Oct 22, 2013


I don't know about you but the recent government shutdown really got me riled up.  The first three days I was completely obsessed, glued to the TV.  I wanted to know the play-by-play as each occurred and not wait for the evening news.  I only did chores and tasks that allowed for watching the news at the same time: ironing, cooking, paying bills, pretending to clean.  If I couldn't simultaneously watch our national monuments and parks being cordoned off or listen to the pundits speculate on how long the strong-arming would last, that chore had to wait until my own personal shutdown was over.

Of course, after a couple of days it was necessary to go out into the world again to buy provisions but those first three days were solid shutdown.  Then it stretched on and on. And on. The fun parts were soon over, like when Michelle Bachman, who had just voted for the shutdown, thrust herself into the war memorial demonstration and declared, "You can't close America!" Or when Michelle Bachman stretched the skin wide around her eyes and declared, "We're not blinking." Or when Michelle Bachman...hey, wait a minute; I sense a pattern.

Now the shutdown is over and our budget is passed for the super long, super secure and reassuring period of roughly three months.  What then?  In the post-Christmas credit-maxed period for middle income and low income Americans, Tea Party Republicans may again decide to hold the government hostage and cause billions of dollars of loss, putting people out of work and causing ripples of lost income and commerce to large swaths of the economy yet again.  Maybe they got enough of a whooping in the polls to prevent another shutdown but we'll see. Ted Cruz's numbers went up in his bid for president, so he came out ahead.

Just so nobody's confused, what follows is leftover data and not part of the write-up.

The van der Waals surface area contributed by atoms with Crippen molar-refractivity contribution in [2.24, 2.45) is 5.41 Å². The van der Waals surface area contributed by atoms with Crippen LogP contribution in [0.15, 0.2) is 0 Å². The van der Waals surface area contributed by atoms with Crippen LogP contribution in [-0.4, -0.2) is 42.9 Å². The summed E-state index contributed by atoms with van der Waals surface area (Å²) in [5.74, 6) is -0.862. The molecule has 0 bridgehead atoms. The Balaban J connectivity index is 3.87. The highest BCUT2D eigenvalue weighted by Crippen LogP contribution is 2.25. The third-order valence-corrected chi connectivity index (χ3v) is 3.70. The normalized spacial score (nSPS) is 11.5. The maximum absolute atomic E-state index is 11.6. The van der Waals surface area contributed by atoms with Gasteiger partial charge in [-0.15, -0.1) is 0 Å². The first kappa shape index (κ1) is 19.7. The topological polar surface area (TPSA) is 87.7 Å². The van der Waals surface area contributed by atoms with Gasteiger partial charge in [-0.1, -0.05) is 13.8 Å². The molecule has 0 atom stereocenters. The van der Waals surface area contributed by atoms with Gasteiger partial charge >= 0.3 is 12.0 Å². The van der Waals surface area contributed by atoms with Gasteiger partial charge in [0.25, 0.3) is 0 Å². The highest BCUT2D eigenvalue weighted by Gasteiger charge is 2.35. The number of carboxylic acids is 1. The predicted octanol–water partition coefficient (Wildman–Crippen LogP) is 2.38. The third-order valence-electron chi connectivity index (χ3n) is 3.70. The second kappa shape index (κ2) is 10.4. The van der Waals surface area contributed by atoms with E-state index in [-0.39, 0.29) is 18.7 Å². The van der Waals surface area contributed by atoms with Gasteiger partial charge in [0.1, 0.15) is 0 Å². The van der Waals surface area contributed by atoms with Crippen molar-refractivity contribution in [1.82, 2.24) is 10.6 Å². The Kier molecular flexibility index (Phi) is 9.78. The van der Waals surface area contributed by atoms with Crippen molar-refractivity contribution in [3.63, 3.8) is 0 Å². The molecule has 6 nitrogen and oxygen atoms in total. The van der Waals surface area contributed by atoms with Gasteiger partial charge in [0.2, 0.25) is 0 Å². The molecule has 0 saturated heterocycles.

I don't think I'll ever understand the concept of the antigovernment government rep. It's like a frog complaining about the size of the pond just before he leaps in and starts swimming.  It's like a carpet salesman decrying the loss of hardwood floors.  It's like a queen complaining about the cost of supporting the royal family.  I can't tell if the antigovernment folks are disingenuous or if they really don't understand what government does.  A lot of them seemed genuinely shocked that the federal government runs national parks.  Sort of like those Obamacare protesters with the "Government keep your hands off my Medicare" signs.

I'm glad the president hung tough.   At the beginning of the shutdown, I heard Chris Matthews say on The Colbert Report that no one fears Obama and not being intimidating is a problem for any president.  I think Matthews was right at the time...there were several points in his first term when he seemed to be the caver in chief.  But Obama's refusal to deal with extremists holding the government hostage put a healthy fear in those who want to do him and his agenda harm.  He's not perfect but he sure played it right this time.